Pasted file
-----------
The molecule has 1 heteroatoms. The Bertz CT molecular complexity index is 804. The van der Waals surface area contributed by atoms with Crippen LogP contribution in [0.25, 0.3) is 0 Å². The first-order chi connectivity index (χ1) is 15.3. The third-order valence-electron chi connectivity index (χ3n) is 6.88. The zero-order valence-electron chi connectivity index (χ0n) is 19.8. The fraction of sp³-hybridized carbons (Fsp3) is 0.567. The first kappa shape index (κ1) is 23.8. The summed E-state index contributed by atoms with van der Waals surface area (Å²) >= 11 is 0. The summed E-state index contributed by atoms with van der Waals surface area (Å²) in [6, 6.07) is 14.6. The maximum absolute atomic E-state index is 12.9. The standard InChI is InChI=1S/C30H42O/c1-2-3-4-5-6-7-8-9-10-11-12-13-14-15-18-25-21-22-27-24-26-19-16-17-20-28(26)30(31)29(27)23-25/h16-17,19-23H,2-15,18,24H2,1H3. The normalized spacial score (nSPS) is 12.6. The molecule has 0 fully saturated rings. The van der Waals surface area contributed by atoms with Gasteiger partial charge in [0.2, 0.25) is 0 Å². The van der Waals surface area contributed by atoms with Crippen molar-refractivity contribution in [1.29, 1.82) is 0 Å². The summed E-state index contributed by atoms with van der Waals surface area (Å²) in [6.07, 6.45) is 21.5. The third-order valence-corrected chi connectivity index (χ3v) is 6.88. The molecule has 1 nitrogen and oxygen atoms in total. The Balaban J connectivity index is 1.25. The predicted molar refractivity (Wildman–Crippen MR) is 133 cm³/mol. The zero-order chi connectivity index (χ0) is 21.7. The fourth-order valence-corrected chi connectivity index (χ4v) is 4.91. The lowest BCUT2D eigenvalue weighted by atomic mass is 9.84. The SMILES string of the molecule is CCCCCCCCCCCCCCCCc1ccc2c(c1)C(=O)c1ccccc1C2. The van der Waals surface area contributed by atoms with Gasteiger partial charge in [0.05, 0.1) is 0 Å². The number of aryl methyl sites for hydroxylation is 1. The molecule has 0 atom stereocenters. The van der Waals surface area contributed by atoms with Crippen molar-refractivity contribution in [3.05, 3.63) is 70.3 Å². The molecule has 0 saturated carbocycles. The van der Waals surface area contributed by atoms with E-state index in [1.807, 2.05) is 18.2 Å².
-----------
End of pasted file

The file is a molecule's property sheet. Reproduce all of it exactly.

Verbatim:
The molecule has 1 heteroatoms. The Bertz CT molecular complexity index is 804. The van der Waals surface area contributed by atoms with Crippen LogP contribution in [0.25, 0.3) is 0 Å². The first-order chi connectivity index (χ1) is 15.3. The third-order valence-electron chi connectivity index (χ3n) is 6.88. The zero-order valence-electron chi connectivity index (χ0n) is 19.8. The fraction of sp³-hybridized carbons (Fsp3) is 0.567. The first kappa shape index (κ1) is 23.8. The summed E-state index contributed by atoms with van der Waals surface area (Å²) >= 11 is 0. The summed E-state index contributed by atoms with van der Waals surface area (Å²) in [6, 6.07) is 14.6. The maximum absolute atomic E-state index is 12.9. The standard InChI is InChI=1S/C30H42O/c1-2-3-4-5-6-7-8-9-10-11-12-13-14-15-18-25-21-22-27-24-26-19-16-17-20-28(26)30(31)29(27)23-25/h16-17,19-23H,2-15,18,24H2,1H3. The normalized spacial score (nSPS) is 12.6. The molecule has 0 fully saturated rings. The van der Waals surface area contributed by atoms with Gasteiger partial charge in [0.2, 0.25) is 0 Å². The van der Waals surface area contributed by atoms with Crippen molar-refractivity contribution in [1.29, 1.82) is 0 Å². The summed E-state index contributed by atoms with van der Waals surface area (Å²) in [6.07, 6.45) is 21.5. The third-order valence-corrected chi connectivity index (χ3v) is 6.88. The molecule has 1 nitrogen and oxygen atoms in total. The Balaban J connectivity index is 1.25. The predicted molar refractivity (Wildman–Crippen MR) is 133 cm³/mol. The zero-order chi connectivity index (χ0) is 21.7. The fourth-order valence-corrected chi connectivity index (χ4v) is 4.91. The lowest BCUT2D eigenvalue weighted by atomic mass is 9.84. The SMILES string of the molecule is CCCCCCCCCCCCCCCCc1ccc2c(c1)C(=O)c1ccccc1C2. The van der Waals surface area contributed by atoms with Gasteiger partial charge in [0.05, 0.1) is 0 Å². The number of aryl methyl sites for hydroxylation is 1. The molecule has 0 atom stereocenters. The van der Waals surface area contributed by atoms with Crippen molar-refractivity contribution in [3.05, 3.63) is 70.3 Å². The molecule has 0 saturated carbocycles. The van der Waals surface area contributed by atoms with E-state index in [1.807, 2.05) is 18.2 Å².